Britain-France Channel Tunnel, now 25, was centuries in the making


On May 6, 1994, Queen Elizabeth II and French President Francois Mitterrand boarded the royal Rolls-Royce and took an undersea train to Britain — a 50.5-kilometer (30-mile) trip that inaugurated a tunnel two centuries in the making.

Followed by their spouses in a Citroen, their journey 100 meters (330 feet) underwater officially opened a route that has since been used by 430 million travelers and handles a quarter of the goods moved between Britain and Europe.

It was a feat of engineering that cost billions of euros but was beset by delays, challenges and surprises.

Already in 1802, French mining engineer Albert Mathieu-Favier had submitted to Napoleon Bonaparte a plan for a tunnel under the English Channel to be used by horse-drawn carriages.

A hundred or so other projects were hatched over the 19th century as an alternative to the sea crossing, including bridges and underground tubes.

In 1855 a proposal by Frenchman Aime Thome de Gamond won the approval of Queen Victoria and Napoleon III: a train in a bored rail tunnel. British mine owner and engineer William Low solved the tricky question of ventilation.

Nearly two kilometers were drilled between 1878 and 1883, when work was halted. Britain — apparently wary of risks to its national defense — cited “strategic reasons.”

The project would be revived 75 years and two world wars later.

In 1957 the Channel Tunnel Study Group was formed to research the project. Around a decade later the two governments took the decision to build.

Work got underway in 1973 and some 300 meters were dug out on the French side at Sangatte and 400 meters near Dover on the British side.

But two years later, British Prime Minister Harold Wilson halted construction for budgetary reasons.

After Margaret Thatcher took power in Britain in 1979 and Mitterrand in France two years later, the project to cross the channel gained new impetus.

A group of Franco-British experts presented four options: a rail and road bridge, a rail and road bridge and tunnel, a rail and road tunnel or a rail tunnel.

Most Britons followed Thatcher’s preference for a road link, while the French were keener on the rail option.

It was a plan for a double undersea rail tunnel that got the final nod and the “Eurotunnel” was confirmed in a Franco-British agreement signed at Canterbury in February 1986.

Europe’s biggest construction site involved up to 15,000 people with about 4,100 workers on the French side and nearly double the number in Britain.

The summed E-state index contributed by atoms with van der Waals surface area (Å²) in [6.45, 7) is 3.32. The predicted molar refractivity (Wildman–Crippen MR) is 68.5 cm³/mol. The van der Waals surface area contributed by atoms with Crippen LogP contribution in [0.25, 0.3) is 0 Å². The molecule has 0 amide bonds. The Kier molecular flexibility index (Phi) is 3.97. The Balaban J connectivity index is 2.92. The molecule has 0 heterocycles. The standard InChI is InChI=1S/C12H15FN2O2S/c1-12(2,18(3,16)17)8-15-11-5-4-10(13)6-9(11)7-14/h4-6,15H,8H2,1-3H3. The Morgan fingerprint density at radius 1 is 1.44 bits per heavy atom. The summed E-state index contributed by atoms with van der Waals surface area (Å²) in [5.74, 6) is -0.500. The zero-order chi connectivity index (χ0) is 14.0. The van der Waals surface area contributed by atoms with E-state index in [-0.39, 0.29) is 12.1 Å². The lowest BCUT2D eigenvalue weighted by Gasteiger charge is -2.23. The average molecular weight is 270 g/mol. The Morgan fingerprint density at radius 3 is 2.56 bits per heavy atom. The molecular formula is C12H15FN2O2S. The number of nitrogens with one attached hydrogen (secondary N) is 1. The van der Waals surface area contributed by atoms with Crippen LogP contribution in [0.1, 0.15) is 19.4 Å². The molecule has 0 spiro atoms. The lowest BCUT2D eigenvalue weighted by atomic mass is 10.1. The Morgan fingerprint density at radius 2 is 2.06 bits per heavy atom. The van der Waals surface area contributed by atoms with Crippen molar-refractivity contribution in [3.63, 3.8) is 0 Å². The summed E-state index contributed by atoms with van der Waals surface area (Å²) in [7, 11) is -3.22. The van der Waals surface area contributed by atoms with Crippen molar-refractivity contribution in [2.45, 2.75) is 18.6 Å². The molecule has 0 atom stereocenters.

Media tracked the tunnel’s progress, a rate of “500 meters a month,” as well as the delays, strikes and technical problems — and, eventually, a countdown of the final kilometers.

Then, at 12:12 p.m. on Dec. 1, 1990, workers from each side drilled through the final wall of rock separating their respective tunnels and joined up.

A photograph shows the two helmeted men, each holding their national flags, making contact through the opening in the blue-black chalk.

In a historical aside, the British miner, who then was a poster boy for the continental connection, is now a Brexit supporter.

In a recent interview, Graham Fagg said he still marvels at one of humankind’s “greatest achievements” but admitted he has soured on closer relations with mainland Europe. “I worked on the Channel Tunnel and did the breakthrough, but I actually voted for Brexit,” the 70-year-old said. “I don’t see that as incompatible.”

Fagg said he supported joining the European Economic Community — the forerunner to the EU — in a 1975 referendum, but had not envisaged it would become a political union.

“We voted for a trade deal,” he explained. “I can’t remember anybody ever saying to me, ‘we’re going to turn it into a federal Europe. We’re going to set all the rules and you’ve got to obey them.'”

Construction wrapped up in December 1993, the six years of work claiming the lives of nine workers, seven of them British.

“Throughout this century, throughout the most difficult tests, the joining of French elan and British practicality has been marvellous,” Elizabeth said in French at a ceremony in the French town of Coquelles on May 6, 1994 to inaugurate the tunnel.

“We now have, Madame, a land border,” said Mitterrand. The project would be “decisive” in strengthening the European union and the single European market, he said.

After cutting a red, white and blue ribbon of Calais lace, the queen and president boarded her claret Rolls-Royce, which — due to its large size — was loaded onto a shuttle designed for buses and caravans for the subsea crossing to the terminal on the British side in Cheriton, Kent.

Following behind in a car once owned by the late French President Charles de Gaulle were Mitterrand’s wife, Danielle, and the Duke of Edinburgh.

During the 25-minute crossing, officials and journalists left their vehicles to mingle in the train and share their impressions, with U.K. Prime Minister John Major reportedly joking that Britain was “still an island.”

Six months later the first members of the public would make the journey.